War on drugs ‘brutally taking its toll’ on poor Filipinos – ex-CHR chief

Jodesz Gavilan

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War on drugs ‘brutally taking its toll’ on poor Filipinos – ex-CHR chief


In an open letter, former Commission on Human Rights chairperson Loretta Ann Rosales expresses concern over the Duterte administration's war on drugs

MANILA, Philippines – Former Commission on Human Rights (CHR) chairperson Loretta Ann “Etta” Rosales expressed concern over the “alarming and rapid developments” as President Rodrigo Duterte’s war on drugs continues.

In an open letter to former justice secretary and now senator Leila De Lima, Rosales noted that she supports the administration’s efforts to “unravel the clandestine, cancerous, and criminal network” of the illegal drug trade that has plagued the Philippines. 

However, she said, these efforts mostly target Filipinos living below the poverty line.

“I am one with people in expressing alarm that the war on drugs is brutally taking its toll on the hundreds upon hundreds of poor people nationwide who live at the fringes of society, summarily executed without regard to their basic right to life and security as human beings and with total disregard to due process and the rule of law,” she wrote.

Data from the Philippine National Police (PNP) showed that from the time Duterte took office until August 1, there have been 402 “drug personalities” killed during police operations.

This figure does not include victims of summary executions.

Rosales, who headed the CHR from 2010 to 2015, added that the spate of extrajudicial killings “legitimizes impunity” and leads to the total disregard of law.

“In today’s daily practice, lives are being snuffed out among nameless, faceless citizens who have no access to protection for their lives, and this is being done with impunity by trigger-happy law enforcers  and unidentified hoodlums in motorbikes,” she said.

“More than anything else, today’s practice legitimizes impunity and the road towards a total breakdown of law and order.”

De Lima, who is also a former CHR head, chairs the Senate committee on justice and human rights which will probe the recent spike in drug-related killings in the Philippines. (READ: Senate to start probe into drug-related killings mid-August)

Malacañang, meanwhile, has said that it welcomes the planned investigation of the Senate.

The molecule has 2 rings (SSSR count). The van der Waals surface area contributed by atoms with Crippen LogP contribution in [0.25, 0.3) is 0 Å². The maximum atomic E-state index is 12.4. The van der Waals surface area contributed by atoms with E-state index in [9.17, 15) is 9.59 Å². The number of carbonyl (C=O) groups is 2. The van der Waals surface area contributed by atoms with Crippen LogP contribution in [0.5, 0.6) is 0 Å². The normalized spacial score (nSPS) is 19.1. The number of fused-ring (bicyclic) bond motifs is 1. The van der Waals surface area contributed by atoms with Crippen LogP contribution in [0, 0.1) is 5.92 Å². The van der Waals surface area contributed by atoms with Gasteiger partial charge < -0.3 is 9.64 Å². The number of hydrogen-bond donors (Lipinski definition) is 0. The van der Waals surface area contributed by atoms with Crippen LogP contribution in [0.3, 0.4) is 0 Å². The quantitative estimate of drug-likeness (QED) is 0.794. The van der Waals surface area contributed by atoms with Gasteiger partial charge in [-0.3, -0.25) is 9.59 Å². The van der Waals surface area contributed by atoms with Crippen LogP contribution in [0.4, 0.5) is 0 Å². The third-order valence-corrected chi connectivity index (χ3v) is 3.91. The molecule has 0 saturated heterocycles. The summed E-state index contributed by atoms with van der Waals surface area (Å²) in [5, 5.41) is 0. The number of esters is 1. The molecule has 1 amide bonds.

Death penalty

Rosales’ open letter also touched on the issue of death penalty, which is again a subject of debate in the country as Duterte wants it restored.

She pointed out the “disturbing session” in the Senate on Monday, August 8, where Senator Manny Pacquiao’s first privilege speech focused on the push for the death penalty.

The neophyte senator was also called out by Senator Francis Pangilinan after he joked about the mode of carrying out executions. (READ: Death by hanging? Pacquiao jokes, ‘Sisipain lang po ‘yung upuan’

Rosales said the “misplaced humor” in the Senate reflects possible apathy to human rights.

“Deliberations on the restoration of the death penalty were treated with misplaced humor and cynicism by some on the plight of convicts sentenced to death, derived perhaps from an apparent apathy to the import of international standards and norms on human rights, humanitarian and criminal law,” she said.

Restoring the death penalty would go against international treaties where the Philippines is a signatory, including the Second Optional Protocol to the International Covenant on Civil and Political Rights in 2006. 

Countries that ratified the Second Optional Protocol cannot carry out the death penalty.

Aside from being a “gross breach of contract,” Rosales said the restoration of the death penalty would bring problems given the “flawed criminal justice system.”

“As citizens we must respect these agreements,” she said. “However, death penalty if restored, even as breach to international agreements, cannot be implemented without litigation and conviction.”

The Philippines abolished the death penalty under the 1987 Constitution, making it the first country to do so. It was, however, reimposed during the term of President Fidel Ramos.

Following the signing of the Second Optional Protocol to the International Covenant on Civil and Political Rights, the death penalty was again abolished under the administration of Gloria Macapagal-Arroyo in 2006. – Rappler.com 

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Jodesz Gavilan

Jodesz Gavilan is a writer and researcher for Rappler and its investigative arm, Newsbreak. She covers human rights and impunity beats, producing in-depth and investigative reports particularly on the quest for justice of victims of former president Rodrigo Duterte’s war on drugs and war on dissent.